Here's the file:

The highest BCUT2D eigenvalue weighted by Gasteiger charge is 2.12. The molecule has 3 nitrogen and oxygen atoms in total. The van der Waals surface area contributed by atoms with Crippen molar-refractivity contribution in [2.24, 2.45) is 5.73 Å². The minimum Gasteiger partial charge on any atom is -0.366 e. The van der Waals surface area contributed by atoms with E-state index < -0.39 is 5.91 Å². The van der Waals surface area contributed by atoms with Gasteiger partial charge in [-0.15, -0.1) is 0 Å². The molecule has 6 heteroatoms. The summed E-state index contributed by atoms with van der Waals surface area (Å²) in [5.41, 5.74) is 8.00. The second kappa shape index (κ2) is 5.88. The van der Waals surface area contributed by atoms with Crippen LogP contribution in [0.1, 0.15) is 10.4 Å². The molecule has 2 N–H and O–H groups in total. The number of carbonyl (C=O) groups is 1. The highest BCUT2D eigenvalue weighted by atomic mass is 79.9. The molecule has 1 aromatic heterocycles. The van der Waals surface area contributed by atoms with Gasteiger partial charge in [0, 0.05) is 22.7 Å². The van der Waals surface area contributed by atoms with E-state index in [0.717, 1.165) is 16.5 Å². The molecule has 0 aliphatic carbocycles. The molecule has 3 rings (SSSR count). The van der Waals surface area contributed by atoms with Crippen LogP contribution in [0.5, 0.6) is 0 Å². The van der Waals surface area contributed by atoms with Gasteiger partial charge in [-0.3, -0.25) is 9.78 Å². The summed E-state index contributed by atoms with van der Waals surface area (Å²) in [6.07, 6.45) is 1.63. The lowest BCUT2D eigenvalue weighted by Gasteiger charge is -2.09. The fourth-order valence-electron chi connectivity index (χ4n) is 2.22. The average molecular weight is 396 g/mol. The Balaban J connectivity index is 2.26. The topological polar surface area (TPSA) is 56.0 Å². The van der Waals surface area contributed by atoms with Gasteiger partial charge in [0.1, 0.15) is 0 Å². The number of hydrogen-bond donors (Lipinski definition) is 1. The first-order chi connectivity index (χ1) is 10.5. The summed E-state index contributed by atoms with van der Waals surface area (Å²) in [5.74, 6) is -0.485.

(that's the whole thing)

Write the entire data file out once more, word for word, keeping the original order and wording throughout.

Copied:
The highest BCUT2D eigenvalue weighted by Gasteiger charge is 2.12. The molecule has 3 nitrogen and oxygen atoms in total. The van der Waals surface area contributed by atoms with Crippen molar-refractivity contribution in [2.24, 2.45) is 5.73 Å². The minimum Gasteiger partial charge on any atom is -0.366 e. The van der Waals surface area contributed by atoms with E-state index < -0.39 is 5.91 Å². The van der Waals surface area contributed by atoms with Gasteiger partial charge in [-0.15, -0.1) is 0 Å². The molecule has 6 heteroatoms. The summed E-state index contributed by atoms with van der Waals surface area (Å²) in [5.41, 5.74) is 8.00. The second kappa shape index (κ2) is 5.88. The van der Waals surface area contributed by atoms with Crippen LogP contribution in [0.1, 0.15) is 10.4 Å². The molecule has 2 N–H and O–H groups in total. The number of carbonyl (C=O) groups is 1. The highest BCUT2D eigenvalue weighted by atomic mass is 79.9. The molecule has 1 aromatic heterocycles. The van der Waals surface area contributed by atoms with Gasteiger partial charge in [0, 0.05) is 22.7 Å². The van der Waals surface area contributed by atoms with E-state index in [0.717, 1.165) is 16.5 Å². The molecule has 0 aliphatic carbocycles. The molecule has 3 rings (SSSR count). The van der Waals surface area contributed by atoms with Crippen LogP contribution in [0.5, 0.6) is 0 Å². The van der Waals surface area contributed by atoms with Gasteiger partial charge in [-0.3, -0.25) is 9.78 Å². The summed E-state index contributed by atoms with van der Waals surface area (Å²) in [6.07, 6.45) is 1.63. The lowest BCUT2D eigenvalue weighted by Gasteiger charge is -2.09. The fourth-order valence-electron chi connectivity index (χ4n) is 2.22. The average molecular weight is 396 g/mol. The Balaban J connectivity index is 2.26. The topological polar surface area (TPSA) is 56.0 Å². The van der Waals surface area contributed by atoms with Gasteiger partial charge in [0.1, 0.15) is 0 Å². The number of hydrogen-bond donors (Lipinski definition) is 1. The first-order chi connectivity index (χ1) is 10.5. The summed E-state index contributed by atoms with van der Waals surface area (Å²) in [5.74, 6) is -0.485.